Wednesday, July 21, 2010
Some More Background
Immediately after finishing the American Oystercatcher of my last post I started some new paintings, all of which had backgrounds. Actually there was a flurry of paintings, helped a bit I'm sure by the fact that I had no internet connection and so could devote myself to painting. No distractions!
I'm only showing two here and will show the others in another post. The top one is a more developed watercolor on 9x12 inch 300 pound Arches cold-press watercolor paper. It's based on photos I took last year of a Solitary Sandpiper and Lesser Yellowlegs that completely disappeared in the mud and water lilies at Crane Creek State Park in Ohio. The combination of the way that the birds were so well hidden against the background as well as the fascinating pattern of the water lilies has helped to make me want to keep painting the scene. I also did another version last fall, though I wasn't happy with it.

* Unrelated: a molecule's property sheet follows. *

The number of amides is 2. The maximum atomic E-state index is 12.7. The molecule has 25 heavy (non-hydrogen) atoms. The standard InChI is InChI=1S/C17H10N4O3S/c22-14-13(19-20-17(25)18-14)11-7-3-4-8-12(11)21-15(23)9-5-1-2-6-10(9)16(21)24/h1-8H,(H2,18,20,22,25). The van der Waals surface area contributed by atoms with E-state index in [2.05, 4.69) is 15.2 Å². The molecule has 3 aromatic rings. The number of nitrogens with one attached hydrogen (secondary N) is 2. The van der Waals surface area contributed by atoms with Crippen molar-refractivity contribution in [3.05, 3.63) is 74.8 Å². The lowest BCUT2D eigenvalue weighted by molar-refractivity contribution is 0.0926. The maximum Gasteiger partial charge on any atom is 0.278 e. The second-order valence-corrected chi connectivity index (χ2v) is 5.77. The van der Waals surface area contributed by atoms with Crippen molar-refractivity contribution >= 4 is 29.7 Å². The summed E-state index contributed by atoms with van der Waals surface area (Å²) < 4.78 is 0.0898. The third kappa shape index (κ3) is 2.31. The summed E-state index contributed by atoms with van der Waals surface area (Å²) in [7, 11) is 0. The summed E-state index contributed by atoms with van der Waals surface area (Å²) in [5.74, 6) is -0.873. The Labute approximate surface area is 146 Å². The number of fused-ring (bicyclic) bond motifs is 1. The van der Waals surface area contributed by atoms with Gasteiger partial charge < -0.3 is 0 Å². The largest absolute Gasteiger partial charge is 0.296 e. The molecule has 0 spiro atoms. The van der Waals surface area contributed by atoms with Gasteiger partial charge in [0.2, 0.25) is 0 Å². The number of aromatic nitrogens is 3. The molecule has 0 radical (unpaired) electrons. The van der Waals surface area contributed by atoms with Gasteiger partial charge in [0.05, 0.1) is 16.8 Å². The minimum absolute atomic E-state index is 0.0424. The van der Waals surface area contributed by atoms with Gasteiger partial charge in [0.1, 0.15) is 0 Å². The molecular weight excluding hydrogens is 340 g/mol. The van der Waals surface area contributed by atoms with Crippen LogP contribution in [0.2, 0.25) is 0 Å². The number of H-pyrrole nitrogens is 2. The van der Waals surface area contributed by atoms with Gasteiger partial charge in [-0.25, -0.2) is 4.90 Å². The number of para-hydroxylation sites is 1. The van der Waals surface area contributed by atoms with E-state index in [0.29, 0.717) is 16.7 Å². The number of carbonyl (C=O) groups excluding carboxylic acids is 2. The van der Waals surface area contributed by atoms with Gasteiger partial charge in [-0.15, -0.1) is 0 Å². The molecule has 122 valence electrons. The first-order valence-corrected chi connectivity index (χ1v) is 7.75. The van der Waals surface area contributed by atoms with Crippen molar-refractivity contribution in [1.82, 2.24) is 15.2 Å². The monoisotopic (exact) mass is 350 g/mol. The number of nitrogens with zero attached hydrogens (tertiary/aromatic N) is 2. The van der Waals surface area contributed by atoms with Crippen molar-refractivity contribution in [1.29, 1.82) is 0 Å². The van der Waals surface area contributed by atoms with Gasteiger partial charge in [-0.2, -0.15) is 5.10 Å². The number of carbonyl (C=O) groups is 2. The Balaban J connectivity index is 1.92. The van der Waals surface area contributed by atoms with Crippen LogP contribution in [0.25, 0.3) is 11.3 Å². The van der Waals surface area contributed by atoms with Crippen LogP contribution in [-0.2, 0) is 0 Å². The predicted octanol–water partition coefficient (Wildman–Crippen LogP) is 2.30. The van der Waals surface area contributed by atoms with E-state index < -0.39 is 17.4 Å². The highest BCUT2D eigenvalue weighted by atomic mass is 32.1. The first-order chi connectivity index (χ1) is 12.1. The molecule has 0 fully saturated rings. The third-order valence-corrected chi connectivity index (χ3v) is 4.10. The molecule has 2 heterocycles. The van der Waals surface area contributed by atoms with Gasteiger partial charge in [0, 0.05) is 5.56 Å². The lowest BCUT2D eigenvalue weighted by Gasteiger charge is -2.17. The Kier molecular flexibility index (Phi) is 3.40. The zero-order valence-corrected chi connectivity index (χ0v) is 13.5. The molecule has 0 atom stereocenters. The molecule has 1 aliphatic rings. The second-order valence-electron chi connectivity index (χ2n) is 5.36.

The second watercolor, on some very old rough 140 pound Arches watercolor paper, is of some Greater Yellowlegs seen at Heislerville WMA in New Jersey this spring.
In the top painting I've tried to be pretty accurate in the background. Because the background is primarily the discrete shapes of the lilies I think I wasn't quite as scared off by it. The problem of course, just llke my version last year, is that it's easy to get a little too tight, to tend too much toward coloring in the shapes. This is a great improvement over last year's version. But I think I foresee another version on the horizon at some point.
The second painting on the other hand has only the vaguest connection to a realistic background. I've changed the color of the water drastically, though the pattern of the waves is somewhat accurate. Nonetheless I do really like this painting. There is something vibrant about it and you can still understand the scene.
So in my last three paintings I've shown three different ways to deal with background in bird art. I didn't plan to do this. It's just that each scene seemed to call for a different treatment. So that's just what I did! One of the beauties of art is that you can do exactly what you want.